Part of speech:
Both a noun ("the hairsplitting," "nothing but hairsplitting," "an exercise in hairsplitting") and an adjective ("hairsplitting disagreement," "hairsplitting pickiness.")
Imagine taking a teeny-tiny hair and splitting it into two or more even teenier parts. Hairsplitting is the abstract version of doing that:
Hairsplitting is the process of pointing out detailed differences that are unimportant. And, something hairsplitting is related to those very slight differences that just don't matter.
hairsplitter, "to split hairs," "splitting hairs"
How to use it:
For the noun, talk about the hairsplitting, nothing but hairsplitting, an exercise in hairsplitting, a silly argument full of hairsplitting, and so on. You can have hairsplitting over something, especially hairsplitting over the use of certain words, and you can say that something amounts to hairsplitting or that something is simply hairsplitting, just hairsplitting, etc.
For the adjective, talk about a hairsplitting difference, a hairsplitting distinction, a hairsplitting definition, a hairsplitting disagreement, a hairsplitting debate, a hairsplitting question, a hairsplitting demand, a hairsplitting insistence, hairsplitting pickiness, hairsplitting fussiness, and so on.
Sheldon, from The Big Bang Theory, is an incorrigible hairsplitter who instantly corrects his friends when they say anything that's technically incorrect.
To my extreme frustration, I had a classmate who believed that every word included in a listing in the thesaurus was a perfectly acceptable substitute for the one he originally had written, and he dismissed my claims otherwise as hairsplitting. I suppose he's still writing things like "The supposal has divers handicaps" instead of "The theory has several problems."
Look away from the screen to explain the definition in your own words. You’ll know you understand what "hairsplitting” means when you can explain it without saying “insisting on fine distinctions” or “pointing out insignificant differences."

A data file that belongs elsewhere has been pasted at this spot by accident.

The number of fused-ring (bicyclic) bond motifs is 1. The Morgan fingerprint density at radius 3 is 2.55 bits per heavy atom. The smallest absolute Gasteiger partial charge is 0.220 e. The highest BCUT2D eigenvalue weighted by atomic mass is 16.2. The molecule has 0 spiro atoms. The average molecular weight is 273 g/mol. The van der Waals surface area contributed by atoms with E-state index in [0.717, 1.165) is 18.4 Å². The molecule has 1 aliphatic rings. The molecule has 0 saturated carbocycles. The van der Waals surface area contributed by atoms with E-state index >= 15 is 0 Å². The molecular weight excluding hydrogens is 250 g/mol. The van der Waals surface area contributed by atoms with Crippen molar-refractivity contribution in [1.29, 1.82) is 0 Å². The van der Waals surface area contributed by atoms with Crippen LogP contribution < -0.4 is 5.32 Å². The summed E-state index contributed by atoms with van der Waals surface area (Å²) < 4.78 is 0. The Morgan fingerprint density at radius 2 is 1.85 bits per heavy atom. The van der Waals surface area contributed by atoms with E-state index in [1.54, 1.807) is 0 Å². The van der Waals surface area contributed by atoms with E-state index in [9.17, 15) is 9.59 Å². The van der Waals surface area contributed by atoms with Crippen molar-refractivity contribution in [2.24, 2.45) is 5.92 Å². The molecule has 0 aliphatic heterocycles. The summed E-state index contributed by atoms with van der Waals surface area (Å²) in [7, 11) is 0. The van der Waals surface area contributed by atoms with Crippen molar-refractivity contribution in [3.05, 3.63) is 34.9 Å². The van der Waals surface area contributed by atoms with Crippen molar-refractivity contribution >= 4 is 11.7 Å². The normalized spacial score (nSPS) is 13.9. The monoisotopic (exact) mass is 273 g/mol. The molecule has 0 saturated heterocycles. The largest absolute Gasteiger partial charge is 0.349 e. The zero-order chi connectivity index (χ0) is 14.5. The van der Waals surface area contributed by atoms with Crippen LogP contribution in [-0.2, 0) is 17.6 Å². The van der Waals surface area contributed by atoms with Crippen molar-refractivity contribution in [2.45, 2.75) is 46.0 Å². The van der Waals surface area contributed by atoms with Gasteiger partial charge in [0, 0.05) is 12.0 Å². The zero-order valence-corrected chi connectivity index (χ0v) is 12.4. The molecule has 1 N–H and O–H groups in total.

Think of a time you couldn't see any important difference between two things, and fill in the blanks: "I guess _____ is/are not exactly the same as _____, but it's just hairsplitting to me; they're both _____."
Example: "I guess Candidate A is not exactly the same as Candidate B, but it's just hairsplitting to me; they're both spouting vague promises about identical goals."
Spend at least 20 seconds occupying your mind with the game and quote below. Then try the review questions. Don’t go straight to the review now—let your working memory empty out first.
Playing With Words:
Our game for May is: “What Do These Words Have in Common?”
The three words given will have something specific in common. (More than one right answer might be possible, but I've only got one particular answer in mind for each set of words.) I've arranged the questions from easiest to hardest, so today’s should be moderately difficult. By the end of the month, expect some whoppers.
What do these words have in common?: recognize, diagnosis, incognito
Answer: All are related to the Latin or Greek root meaning “knowledge.”
Try this one today: baggage, treated, stewardesses
A Point Well Made:
James Garfield: “If the power to do hard work is not a skill, it is the best possible substitute for it."
1. The opposite of HAIRSPLITTING is
2. Can we please just let go of the hairsplitting _____?
A. habit of taking endless selfies
B. need for well-manicured lawns
C. difference between "farther" and "further"
Answers are below.
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Disclaimer: Word meanings presented here are expressed in plain language and are limited to common, useful applications only. Readers interested in authoritative and multiple definitions of words are encouraged to check a dictionary. Likewise, word meanings, usage, and pronunciations are limited to American English; these elements may vary across world Englishes.
Answers to review questions:
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